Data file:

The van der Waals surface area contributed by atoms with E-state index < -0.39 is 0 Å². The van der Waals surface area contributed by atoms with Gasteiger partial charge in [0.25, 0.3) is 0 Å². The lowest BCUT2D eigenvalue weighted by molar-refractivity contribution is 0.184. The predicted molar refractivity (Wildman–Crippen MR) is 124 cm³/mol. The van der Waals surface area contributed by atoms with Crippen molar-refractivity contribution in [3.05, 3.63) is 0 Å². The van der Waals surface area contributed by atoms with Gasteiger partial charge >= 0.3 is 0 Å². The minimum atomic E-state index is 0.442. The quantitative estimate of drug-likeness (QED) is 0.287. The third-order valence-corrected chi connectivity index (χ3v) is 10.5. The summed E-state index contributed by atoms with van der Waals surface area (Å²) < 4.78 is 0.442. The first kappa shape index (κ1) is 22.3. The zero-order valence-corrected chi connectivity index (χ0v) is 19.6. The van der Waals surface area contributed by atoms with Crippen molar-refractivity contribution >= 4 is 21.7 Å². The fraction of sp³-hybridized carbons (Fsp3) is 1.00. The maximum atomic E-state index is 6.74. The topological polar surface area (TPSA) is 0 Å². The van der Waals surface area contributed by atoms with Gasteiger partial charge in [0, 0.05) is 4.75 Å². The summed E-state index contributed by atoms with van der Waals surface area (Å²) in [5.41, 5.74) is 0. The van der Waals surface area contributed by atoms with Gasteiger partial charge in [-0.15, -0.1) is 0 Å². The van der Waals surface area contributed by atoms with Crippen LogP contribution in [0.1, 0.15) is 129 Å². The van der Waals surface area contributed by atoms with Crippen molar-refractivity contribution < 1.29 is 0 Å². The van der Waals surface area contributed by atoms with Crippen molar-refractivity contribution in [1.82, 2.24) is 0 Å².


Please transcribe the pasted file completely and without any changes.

The van der Waals surface area contributed by atoms with E-state index < -0.39 is 0 Å². The van der Waals surface area contributed by atoms with Gasteiger partial charge in [0.25, 0.3) is 0 Å². The lowest BCUT2D eigenvalue weighted by molar-refractivity contribution is 0.184. The predicted molar refractivity (Wildman–Crippen MR) is 124 cm³/mol. The van der Waals surface area contributed by atoms with Crippen molar-refractivity contribution in [3.05, 3.63) is 0 Å². The van der Waals surface area contributed by atoms with Gasteiger partial charge >= 0.3 is 0 Å². The minimum atomic E-state index is 0.442. The quantitative estimate of drug-likeness (QED) is 0.287. The third-order valence-corrected chi connectivity index (χ3v) is 10.5. The summed E-state index contributed by atoms with van der Waals surface area (Å²) < 4.78 is 0.442. The first kappa shape index (κ1) is 22.3. The zero-order valence-corrected chi connectivity index (χ0v) is 19.6. The van der Waals surface area contributed by atoms with Crippen molar-refractivity contribution >= 4 is 21.7 Å². The fraction of sp³-hybridized carbons (Fsp3) is 1.00. The maximum atomic E-state index is 6.74. The topological polar surface area (TPSA) is 0 Å². The van der Waals surface area contributed by atoms with Gasteiger partial charge in [0, 0.05) is 4.75 Å². The summed E-state index contributed by atoms with van der Waals surface area (Å²) in [5.41, 5.74) is 0. The van der Waals surface area contributed by atoms with Gasteiger partial charge in [-0.15, -0.1) is 0 Å². The van der Waals surface area contributed by atoms with Crippen LogP contribution in [0.1, 0.15) is 129 Å². The van der Waals surface area contributed by atoms with Crippen molar-refractivity contribution < 1.29 is 0 Å². The van der Waals surface area contributed by atoms with Crippen molar-refractivity contribution in [1.82, 2.24) is 0 Å².